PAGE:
OSHA Will Charge Nationally Recognized Testing Labs forServices

Nationally Recognized Testing Laboratories (NRTLs) will pay fees\r\nfor review of their applications and audits of their facilities\r\nbeginning Oct. 1, OSHA announced Friday.

Nationally Recognized Testing Laboratories (NRTLs) will pay fees for review of their applications and audits of their facilities beginning Oct. 1, OSHA announced Friday.

Since 1997, Congress has authorized the agency to collect and retain fees for services provided to private sector laboratories that test and certify equipment used in the workplace and to use these fees to administer the NRTL program.

Last August, OSHA proposed charging testing laboratories it evaluates to determine whether they meet the agency''s criteria for recognition as NRTLs.

OSHA will charge fees for two types of services.

  • 1) processing applications for the initial recognition of an organization as a NRTL, or for expansion or renewal of an existing NRTL''s recognition; and
  • 2) performing audits (post recognition reviews) of NRTLs to determine whether they continue to meet requirements for recognition.

Since the inception of the NRTL program in 1988, OSHA has provided these services at no charge.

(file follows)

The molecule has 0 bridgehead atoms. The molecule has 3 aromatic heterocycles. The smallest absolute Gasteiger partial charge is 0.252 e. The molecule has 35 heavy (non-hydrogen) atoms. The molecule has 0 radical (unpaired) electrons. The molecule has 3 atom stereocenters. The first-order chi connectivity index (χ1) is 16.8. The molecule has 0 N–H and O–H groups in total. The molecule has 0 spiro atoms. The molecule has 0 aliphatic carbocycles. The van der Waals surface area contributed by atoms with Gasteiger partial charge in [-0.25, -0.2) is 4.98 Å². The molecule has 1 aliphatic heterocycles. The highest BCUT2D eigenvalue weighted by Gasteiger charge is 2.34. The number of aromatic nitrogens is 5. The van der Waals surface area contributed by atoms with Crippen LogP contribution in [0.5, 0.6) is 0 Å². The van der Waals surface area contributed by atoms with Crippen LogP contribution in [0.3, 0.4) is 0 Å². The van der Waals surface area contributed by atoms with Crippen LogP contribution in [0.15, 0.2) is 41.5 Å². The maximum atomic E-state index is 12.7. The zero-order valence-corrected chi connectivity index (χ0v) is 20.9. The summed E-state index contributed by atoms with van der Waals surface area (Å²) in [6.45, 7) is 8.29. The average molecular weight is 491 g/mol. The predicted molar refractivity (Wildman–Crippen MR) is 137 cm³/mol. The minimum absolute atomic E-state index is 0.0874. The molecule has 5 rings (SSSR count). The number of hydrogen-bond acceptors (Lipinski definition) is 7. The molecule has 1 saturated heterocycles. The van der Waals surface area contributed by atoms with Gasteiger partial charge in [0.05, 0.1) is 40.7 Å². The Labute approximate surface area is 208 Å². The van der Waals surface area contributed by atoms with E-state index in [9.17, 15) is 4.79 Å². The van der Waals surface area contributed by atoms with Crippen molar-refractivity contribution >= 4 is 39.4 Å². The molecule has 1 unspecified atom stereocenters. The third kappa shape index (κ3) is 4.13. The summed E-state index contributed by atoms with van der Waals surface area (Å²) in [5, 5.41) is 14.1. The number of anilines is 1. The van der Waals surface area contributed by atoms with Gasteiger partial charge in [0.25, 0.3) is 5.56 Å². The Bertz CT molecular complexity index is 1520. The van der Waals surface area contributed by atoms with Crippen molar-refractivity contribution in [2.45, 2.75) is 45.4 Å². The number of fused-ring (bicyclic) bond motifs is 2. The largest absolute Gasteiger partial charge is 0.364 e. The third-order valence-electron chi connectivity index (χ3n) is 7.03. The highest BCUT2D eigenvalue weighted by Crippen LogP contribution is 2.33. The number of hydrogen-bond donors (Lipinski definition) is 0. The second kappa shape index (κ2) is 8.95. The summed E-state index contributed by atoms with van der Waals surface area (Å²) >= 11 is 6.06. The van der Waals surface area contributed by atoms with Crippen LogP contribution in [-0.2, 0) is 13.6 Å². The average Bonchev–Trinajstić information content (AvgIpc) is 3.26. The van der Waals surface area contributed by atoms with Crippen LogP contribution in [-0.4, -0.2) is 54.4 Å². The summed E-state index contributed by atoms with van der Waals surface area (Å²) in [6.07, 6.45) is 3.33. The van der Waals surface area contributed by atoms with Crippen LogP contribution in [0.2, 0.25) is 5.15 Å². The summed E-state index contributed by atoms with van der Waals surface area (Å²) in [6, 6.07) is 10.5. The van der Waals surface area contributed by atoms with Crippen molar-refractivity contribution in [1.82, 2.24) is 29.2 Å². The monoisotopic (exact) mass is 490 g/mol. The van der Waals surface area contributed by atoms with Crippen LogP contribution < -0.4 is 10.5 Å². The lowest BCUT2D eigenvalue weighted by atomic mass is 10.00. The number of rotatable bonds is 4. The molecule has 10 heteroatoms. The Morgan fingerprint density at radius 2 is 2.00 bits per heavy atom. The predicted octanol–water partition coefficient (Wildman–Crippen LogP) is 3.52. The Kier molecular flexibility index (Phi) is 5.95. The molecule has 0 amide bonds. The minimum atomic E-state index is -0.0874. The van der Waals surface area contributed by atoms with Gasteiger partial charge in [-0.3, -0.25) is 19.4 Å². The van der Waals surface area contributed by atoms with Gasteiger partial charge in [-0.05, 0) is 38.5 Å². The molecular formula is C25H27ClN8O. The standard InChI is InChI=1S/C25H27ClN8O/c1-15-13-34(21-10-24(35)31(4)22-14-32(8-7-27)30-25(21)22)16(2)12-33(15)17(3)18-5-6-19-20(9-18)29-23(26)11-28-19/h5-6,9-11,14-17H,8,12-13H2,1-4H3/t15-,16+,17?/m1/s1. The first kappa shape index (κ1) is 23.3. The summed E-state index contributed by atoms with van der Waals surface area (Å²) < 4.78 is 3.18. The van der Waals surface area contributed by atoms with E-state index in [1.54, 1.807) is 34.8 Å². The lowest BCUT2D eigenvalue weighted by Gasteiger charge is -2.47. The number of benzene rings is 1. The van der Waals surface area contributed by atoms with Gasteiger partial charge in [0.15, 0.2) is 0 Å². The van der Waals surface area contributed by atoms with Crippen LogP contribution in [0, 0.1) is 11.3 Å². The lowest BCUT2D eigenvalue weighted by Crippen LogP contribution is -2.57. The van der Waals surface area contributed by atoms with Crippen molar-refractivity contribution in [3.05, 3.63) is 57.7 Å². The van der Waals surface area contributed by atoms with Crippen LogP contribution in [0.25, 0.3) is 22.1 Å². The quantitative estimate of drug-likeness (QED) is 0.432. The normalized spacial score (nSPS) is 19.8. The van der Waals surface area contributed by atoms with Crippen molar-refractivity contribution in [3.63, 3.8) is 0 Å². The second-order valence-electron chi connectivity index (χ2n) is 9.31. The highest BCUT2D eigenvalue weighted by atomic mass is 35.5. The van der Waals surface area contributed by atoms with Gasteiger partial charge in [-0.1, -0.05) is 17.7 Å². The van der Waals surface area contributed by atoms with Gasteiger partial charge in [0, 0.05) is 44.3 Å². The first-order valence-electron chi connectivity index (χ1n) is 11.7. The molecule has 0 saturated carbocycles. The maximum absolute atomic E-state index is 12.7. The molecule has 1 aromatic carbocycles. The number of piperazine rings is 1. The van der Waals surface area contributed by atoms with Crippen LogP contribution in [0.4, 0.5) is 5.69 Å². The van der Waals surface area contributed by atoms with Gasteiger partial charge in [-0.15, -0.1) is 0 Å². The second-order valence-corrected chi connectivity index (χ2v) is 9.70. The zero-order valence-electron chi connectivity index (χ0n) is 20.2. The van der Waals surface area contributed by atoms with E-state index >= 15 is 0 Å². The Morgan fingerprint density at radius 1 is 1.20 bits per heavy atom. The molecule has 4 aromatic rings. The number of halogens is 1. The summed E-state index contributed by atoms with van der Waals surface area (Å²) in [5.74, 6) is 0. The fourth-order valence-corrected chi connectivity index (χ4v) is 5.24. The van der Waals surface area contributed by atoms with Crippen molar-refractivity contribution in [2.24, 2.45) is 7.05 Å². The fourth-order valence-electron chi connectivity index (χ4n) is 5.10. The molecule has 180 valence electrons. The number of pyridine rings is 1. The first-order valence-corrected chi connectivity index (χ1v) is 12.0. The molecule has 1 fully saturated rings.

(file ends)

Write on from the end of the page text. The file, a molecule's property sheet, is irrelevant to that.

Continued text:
An organization applying for initial recognition as a NRTL must include both the application fee and on-site review fee with the application.

OSHA will bill NRTLs for audits and for certain assessments after they are conducted.

Currently there are 17 NRTLs operating 42 sites in the United States, Canada, Europe and the Far East.

The NRTL program has grown significantly in the past two years, both in terms of numbers of laboratories and sites and in the number of test standards each NRTL has been approved to certify, according to OSHA.

In addition to charging fees for its services, OSHA also is reducing the time allowed for public comment on Federal Register notices concerning recognition of a NRTL from 60 days to 30 days for initial recognition and to 15 days for expansions and renewals.

Reviewers of the notice can request an extension of the comment period if they need more time.

The new NRTL fees go into effect Oct. 1, 2000, and the public comment periods established by the final rule go into effect Aug. 30, 2000.

Information on fee schedules is included in today''s notice in the Federal Register.

by Virginia Sutcliffe

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